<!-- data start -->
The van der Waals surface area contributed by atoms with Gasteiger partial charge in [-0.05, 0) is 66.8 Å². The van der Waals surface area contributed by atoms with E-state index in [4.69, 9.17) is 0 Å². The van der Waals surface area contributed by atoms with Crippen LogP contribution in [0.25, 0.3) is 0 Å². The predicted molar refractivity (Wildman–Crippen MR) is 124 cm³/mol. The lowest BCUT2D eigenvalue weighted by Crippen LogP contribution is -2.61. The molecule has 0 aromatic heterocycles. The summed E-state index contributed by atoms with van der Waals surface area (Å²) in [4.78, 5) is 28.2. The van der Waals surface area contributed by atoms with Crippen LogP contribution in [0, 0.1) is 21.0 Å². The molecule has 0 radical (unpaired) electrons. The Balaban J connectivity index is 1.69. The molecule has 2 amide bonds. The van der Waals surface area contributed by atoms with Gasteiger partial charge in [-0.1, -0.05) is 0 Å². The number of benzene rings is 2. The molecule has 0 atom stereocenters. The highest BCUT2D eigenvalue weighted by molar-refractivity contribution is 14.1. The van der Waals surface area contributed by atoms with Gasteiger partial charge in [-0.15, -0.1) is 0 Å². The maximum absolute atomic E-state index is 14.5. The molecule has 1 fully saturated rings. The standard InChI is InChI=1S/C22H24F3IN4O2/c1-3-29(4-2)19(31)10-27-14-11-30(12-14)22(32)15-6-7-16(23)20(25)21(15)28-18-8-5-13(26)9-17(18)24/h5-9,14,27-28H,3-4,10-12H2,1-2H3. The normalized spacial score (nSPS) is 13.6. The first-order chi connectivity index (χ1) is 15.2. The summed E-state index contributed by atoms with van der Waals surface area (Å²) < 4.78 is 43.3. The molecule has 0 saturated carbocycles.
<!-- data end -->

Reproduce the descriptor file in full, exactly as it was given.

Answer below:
The van der Waals surface area contributed by atoms with Gasteiger partial charge in [-0.05, 0) is 66.8 Å². The van der Waals surface area contributed by atoms with E-state index in [4.69, 9.17) is 0 Å². The van der Waals surface area contributed by atoms with Crippen LogP contribution in [0.25, 0.3) is 0 Å². The predicted molar refractivity (Wildman–Crippen MR) is 124 cm³/mol. The lowest BCUT2D eigenvalue weighted by Crippen LogP contribution is -2.61. The molecule has 0 aromatic heterocycles. The summed E-state index contributed by atoms with van der Waals surface area (Å²) in [4.78, 5) is 28.2. The van der Waals surface area contributed by atoms with Crippen LogP contribution in [0, 0.1) is 21.0 Å². The molecule has 0 radical (unpaired) electrons. The Balaban J connectivity index is 1.69. The molecule has 2 amide bonds. The van der Waals surface area contributed by atoms with Gasteiger partial charge in [-0.1, -0.05) is 0 Å². The number of benzene rings is 2. The molecule has 0 atom stereocenters. The highest BCUT2D eigenvalue weighted by molar-refractivity contribution is 14.1. The van der Waals surface area contributed by atoms with Gasteiger partial charge in [-0.15, -0.1) is 0 Å². The maximum absolute atomic E-state index is 14.5. The molecule has 1 fully saturated rings. The standard InChI is InChI=1S/C22H24F3IN4O2/c1-3-29(4-2)19(31)10-27-14-11-30(12-14)22(32)15-6-7-16(23)20(25)21(15)28-18-8-5-13(26)9-17(18)24/h5-9,14,27-28H,3-4,10-12H2,1-2H3. The normalized spacial score (nSPS) is 13.6. The first-order chi connectivity index (χ1) is 15.2. The summed E-state index contributed by atoms with van der Waals surface area (Å²) < 4.78 is 43.3. The molecule has 0 saturated carbocycles.